It wasn’t anything like a movie scene. It was very real—a realness that evoked the most somber of emotions. I looked around, taking in my surroundings. They were composed of ordinary things that we are used to seeing every day—trees, buildings and gravel roads—but these particular trees and buildings stood in a cloud of eeriness.
I had a hard time coping with the fact that such heinous acts had been done in an area that felt so familiar. I suppose I had assumed that the area would somehow look different when I visited—but it didn’t. It felt like a square piece of fenced-in land in my own backyard, next to a normal, busy road filled with people commuting to and from work. Yet, those fences grimly tried to contain and hide a horrible history.
Suddenly, I felt nauseated. I had only been there for 10 minutes, and I already had been moved to blink back tears twice. I wondered how many previous tears had seeped into that particular plot of land—the land that was once used as a concentration camp in Dachau, Germany.
We had disembarked from the airplane only a couple hours earlier. Some of my fellow students and I were on a Thanksgiving break trip in Austria and Germany. We had just been laughing and singing in the car from the excitement of exploring unknown territory. Now, we were all silent—except for sharing a few dismal words that seemed to encapsulate the sheer heaviness of the moment. Our faces were painted with grim expressions as we reached into our memories and placed the images we had seen in books and movies about the Holocaust into the canvas of reality before us.
A giggle came from somewhere to my left, and I looked over, allowing my face and attitude to become distorted by irritation. I found myself wondering how other people could walk around in that tragic graveyard and smile as if nothing had happened. I had to remind myself: They don’t know.
We walked from the front of the camp to the back and were about to cross over a small bridge that led into the woods. There was a sign pointing us on our way, and upon reading the words, I suddenly had to cope with a lump in my throat. Craving a brief respite, I looked up into the clear, blue sky that looked exactly like the one at home.
It looks smaller than I had imagined it, I thought as we stared directly at the building that was used as the crematorium and gas chamber. We broke off into tinier groups, and I walked into the first room I reached. The rooms were bare, dark and worn from years of use and abandonment. The only additional adornment they bore were signs on the walls, explaining what each room was used for in different languages. Scanning the sign for something written in English, my eyes quickly found what I was searching for, and I read about the use of the room. Nausea returned as I walked through the rest of the building and read what each room was used for. There was nothing in there that contained a trace of hope—just the evil conjured up in the mind of men. I had to remind myself: They didn’t know.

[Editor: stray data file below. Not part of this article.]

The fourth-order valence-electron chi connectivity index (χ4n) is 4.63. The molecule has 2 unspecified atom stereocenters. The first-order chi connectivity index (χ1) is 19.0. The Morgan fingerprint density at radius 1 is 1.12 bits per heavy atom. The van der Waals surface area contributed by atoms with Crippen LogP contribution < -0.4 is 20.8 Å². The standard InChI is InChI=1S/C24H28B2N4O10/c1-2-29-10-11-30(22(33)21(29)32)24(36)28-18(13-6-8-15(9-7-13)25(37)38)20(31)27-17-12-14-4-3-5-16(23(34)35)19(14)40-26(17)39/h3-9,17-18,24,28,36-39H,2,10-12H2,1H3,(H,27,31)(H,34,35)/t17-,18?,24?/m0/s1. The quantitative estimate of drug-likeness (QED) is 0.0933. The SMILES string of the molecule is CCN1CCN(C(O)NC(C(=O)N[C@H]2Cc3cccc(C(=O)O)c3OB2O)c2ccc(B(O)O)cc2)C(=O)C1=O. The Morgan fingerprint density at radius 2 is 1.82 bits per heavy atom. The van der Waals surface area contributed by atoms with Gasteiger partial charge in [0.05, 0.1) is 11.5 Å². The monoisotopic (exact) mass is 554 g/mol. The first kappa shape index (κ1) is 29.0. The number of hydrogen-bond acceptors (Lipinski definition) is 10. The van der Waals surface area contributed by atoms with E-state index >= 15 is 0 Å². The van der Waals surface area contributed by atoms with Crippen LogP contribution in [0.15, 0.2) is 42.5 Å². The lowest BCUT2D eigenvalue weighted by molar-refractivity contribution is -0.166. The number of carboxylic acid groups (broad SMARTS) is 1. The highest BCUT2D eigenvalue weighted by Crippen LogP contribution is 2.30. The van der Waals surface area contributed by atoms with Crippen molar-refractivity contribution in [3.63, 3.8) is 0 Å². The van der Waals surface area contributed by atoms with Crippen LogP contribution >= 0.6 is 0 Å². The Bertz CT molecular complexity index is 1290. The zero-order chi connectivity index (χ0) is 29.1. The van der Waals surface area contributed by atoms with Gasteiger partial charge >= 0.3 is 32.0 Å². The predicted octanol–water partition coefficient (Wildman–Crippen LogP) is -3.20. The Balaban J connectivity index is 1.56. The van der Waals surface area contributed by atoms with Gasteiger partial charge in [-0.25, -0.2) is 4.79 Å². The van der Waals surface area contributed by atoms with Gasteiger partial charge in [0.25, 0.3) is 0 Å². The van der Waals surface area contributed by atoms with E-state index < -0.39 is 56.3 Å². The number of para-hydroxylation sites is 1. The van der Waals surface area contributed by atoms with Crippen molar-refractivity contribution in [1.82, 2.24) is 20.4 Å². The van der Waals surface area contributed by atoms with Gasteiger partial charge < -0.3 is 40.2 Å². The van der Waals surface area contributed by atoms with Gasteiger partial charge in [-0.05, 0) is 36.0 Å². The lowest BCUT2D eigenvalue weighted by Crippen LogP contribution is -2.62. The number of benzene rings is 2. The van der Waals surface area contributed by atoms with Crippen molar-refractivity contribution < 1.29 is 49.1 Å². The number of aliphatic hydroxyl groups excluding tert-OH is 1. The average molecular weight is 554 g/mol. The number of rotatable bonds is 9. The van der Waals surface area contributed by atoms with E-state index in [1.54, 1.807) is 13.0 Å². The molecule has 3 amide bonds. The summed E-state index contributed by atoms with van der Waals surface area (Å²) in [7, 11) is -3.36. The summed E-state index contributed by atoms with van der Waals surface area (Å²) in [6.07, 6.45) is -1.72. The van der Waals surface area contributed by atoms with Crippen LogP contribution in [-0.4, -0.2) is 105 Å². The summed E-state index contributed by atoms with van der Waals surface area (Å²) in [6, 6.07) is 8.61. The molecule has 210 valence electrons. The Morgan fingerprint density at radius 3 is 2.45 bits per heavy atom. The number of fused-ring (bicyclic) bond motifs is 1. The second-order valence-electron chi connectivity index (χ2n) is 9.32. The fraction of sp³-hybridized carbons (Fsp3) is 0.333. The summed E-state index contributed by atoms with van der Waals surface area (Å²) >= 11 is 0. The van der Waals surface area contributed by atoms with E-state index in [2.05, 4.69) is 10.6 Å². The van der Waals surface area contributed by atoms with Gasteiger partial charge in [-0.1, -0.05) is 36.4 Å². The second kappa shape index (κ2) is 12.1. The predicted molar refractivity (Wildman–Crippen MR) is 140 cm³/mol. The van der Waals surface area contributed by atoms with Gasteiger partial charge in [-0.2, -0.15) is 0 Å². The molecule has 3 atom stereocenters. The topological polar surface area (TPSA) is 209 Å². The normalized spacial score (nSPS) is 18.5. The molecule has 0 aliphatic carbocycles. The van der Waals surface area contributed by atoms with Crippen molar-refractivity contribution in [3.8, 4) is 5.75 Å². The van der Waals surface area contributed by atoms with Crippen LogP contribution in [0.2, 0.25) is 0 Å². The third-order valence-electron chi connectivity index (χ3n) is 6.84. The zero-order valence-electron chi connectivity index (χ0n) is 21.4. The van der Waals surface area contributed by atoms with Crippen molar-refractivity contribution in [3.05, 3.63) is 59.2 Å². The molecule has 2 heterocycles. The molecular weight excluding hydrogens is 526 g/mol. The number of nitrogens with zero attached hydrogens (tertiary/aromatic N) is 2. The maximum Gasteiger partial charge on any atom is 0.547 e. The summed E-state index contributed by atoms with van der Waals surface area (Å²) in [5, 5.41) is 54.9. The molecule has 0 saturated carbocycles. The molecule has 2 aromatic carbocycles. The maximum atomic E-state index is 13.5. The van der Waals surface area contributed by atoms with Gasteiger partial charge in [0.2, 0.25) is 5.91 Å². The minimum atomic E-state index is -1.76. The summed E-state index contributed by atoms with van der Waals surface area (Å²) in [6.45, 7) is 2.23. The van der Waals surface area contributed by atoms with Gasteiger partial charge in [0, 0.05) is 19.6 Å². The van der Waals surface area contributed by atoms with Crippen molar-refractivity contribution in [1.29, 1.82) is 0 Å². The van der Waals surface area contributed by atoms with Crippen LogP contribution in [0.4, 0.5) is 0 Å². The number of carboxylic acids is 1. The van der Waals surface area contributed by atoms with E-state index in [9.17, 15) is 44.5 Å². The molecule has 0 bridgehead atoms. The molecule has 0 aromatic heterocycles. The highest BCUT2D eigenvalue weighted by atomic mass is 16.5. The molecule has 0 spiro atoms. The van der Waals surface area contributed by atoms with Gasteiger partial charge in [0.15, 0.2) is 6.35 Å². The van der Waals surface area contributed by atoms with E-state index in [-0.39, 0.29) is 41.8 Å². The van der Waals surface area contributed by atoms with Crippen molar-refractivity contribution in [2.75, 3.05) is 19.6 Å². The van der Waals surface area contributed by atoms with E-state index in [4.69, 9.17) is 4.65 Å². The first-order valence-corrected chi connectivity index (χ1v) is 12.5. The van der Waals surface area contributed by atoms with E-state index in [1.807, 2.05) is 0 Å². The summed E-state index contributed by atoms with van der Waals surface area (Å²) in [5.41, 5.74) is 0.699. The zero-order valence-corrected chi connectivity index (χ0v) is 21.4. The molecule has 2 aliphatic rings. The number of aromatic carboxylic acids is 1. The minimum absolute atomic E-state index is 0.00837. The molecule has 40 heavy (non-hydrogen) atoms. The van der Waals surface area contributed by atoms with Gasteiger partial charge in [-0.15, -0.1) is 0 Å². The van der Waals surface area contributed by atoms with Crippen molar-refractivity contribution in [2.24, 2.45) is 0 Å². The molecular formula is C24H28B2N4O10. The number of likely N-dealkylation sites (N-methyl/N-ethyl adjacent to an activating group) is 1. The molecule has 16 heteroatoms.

Returning outside, a few of us joined back together and headed down a path that led through the woods. On the right side of the path were ditches, and on the other side of the ditches were fences. In front of the fence line is where people would have stood to be executed by the soldiers standing on the other side of the ditch. I walked across the ditch to the fence. Upon reaching it, I turned around slowly, knowing that what I was about to see was the last thing many, many people saw. I looked across to the other side and saw trees, the pathway and my friends looking straight back at me. A new wave of emotions hit me as I relived a tiny bit of the despair and anguish that haunted that tiny corner of woodland. Suddenly overwhelmed by the misery of that place, I had to remind myself of something hope-filled. So, I repeated: They didn’t know.
Tears welled up one more time as we made our way back to the front of the camp. When I really thought about it, I wasn’t crying just because of the atrocious murders that happened there. I was crying because of the hopelessness that penetrated the reality and memory of that camp. The people that died there didn’t know anything more than the certainty of death that stared them in the eyes. I was crying because they needed help, and the absolute yearning to aid each and every one of them consumed me. I had to remind myself: I do know.
I can help them, and you can too. You and I have something priceless that most have never had—real hope. We know about what God has planned. We know about the joy that will soon consume the universe. We know that every single person will have a chance to know God and the limitless hope that His way of life produces. We are here for all of the people that didn’t know then, and we are here for all the people that don’t know today. We know now so that they can know later. We do know.
There is a time coming soon when there will be no more pain, death, sorrow or crying. No more unhappy tears or suffering; no more concentration camps; no more memorials or reminders; no more hopelessness. One day, we will help God wipe away the tears from the eyes of many who have only known sorrow. And when we are comforting them, and they don’t understand why these things happened, we’ll be able to offer them some hope. We will be able to say: We know. Would you like to know too?